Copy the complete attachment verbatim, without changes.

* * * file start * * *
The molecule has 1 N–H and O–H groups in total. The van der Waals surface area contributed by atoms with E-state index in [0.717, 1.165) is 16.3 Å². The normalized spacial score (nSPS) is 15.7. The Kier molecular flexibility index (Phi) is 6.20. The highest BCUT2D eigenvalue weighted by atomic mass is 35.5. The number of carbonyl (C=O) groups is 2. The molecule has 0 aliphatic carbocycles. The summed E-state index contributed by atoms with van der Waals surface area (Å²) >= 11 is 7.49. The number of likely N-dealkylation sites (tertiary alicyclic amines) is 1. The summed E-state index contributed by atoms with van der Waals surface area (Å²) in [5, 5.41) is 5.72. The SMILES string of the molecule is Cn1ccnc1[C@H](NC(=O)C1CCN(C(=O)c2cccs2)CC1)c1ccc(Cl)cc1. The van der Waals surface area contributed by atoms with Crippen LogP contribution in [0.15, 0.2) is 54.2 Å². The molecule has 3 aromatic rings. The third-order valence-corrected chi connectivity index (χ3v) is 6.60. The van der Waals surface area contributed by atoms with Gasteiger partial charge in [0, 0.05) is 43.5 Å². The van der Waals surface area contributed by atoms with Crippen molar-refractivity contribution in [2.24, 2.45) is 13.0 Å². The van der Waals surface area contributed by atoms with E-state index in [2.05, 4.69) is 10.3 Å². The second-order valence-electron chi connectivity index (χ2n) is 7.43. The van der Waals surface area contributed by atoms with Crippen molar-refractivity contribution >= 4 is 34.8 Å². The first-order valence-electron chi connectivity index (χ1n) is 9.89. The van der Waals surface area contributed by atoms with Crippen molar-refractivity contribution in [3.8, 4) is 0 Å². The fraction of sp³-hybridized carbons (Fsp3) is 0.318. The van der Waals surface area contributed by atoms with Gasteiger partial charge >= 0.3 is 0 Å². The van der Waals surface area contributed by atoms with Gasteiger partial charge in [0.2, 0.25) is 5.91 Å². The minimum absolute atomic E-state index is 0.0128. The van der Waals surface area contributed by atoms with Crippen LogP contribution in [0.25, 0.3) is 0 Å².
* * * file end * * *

The molecule has 1 N–H and O–H groups in total. The van der Waals surface area contributed by atoms with E-state index in [0.717, 1.165) is 16.3 Å². The normalized spacial score (nSPS) is 15.7. The Kier molecular flexibility index (Phi) is 6.20. The highest BCUT2D eigenvalue weighted by atomic mass is 35.5. The number of carbonyl (C=O) groups is 2. The molecule has 0 aliphatic carbocycles. The summed E-state index contributed by atoms with van der Waals surface area (Å²) >= 11 is 7.49. The number of likely N-dealkylation sites (tertiary alicyclic amines) is 1. The summed E-state index contributed by atoms with van der Waals surface area (Å²) in [5, 5.41) is 5.72. The SMILES string of the molecule is Cn1ccnc1[C@H](NC(=O)C1CCN(C(=O)c2cccs2)CC1)c1ccc(Cl)cc1. The van der Waals surface area contributed by atoms with Crippen LogP contribution in [0.15, 0.2) is 54.2 Å². The molecule has 3 aromatic rings. The third-order valence-corrected chi connectivity index (χ3v) is 6.60. The van der Waals surface area contributed by atoms with Gasteiger partial charge in [0, 0.05) is 43.5 Å². The van der Waals surface area contributed by atoms with Crippen molar-refractivity contribution in [2.24, 2.45) is 13.0 Å². The van der Waals surface area contributed by atoms with E-state index in [2.05, 4.69) is 10.3 Å². The second-order valence-electron chi connectivity index (χ2n) is 7.43. The van der Waals surface area contributed by atoms with Crippen molar-refractivity contribution >= 4 is 34.8 Å². The first-order valence-electron chi connectivity index (χ1n) is 9.89. The van der Waals surface area contributed by atoms with Crippen molar-refractivity contribution in [3.8, 4) is 0 Å². The fraction of sp³-hybridized carbons (Fsp3) is 0.318. The van der Waals surface area contributed by atoms with Gasteiger partial charge >= 0.3 is 0 Å². The van der Waals surface area contributed by atoms with Gasteiger partial charge in [0.2, 0.25) is 5.91 Å². The minimum absolute atomic E-state index is 0.0128. The van der Waals surface area contributed by atoms with Crippen LogP contribution in [0.25, 0.3) is 0 Å².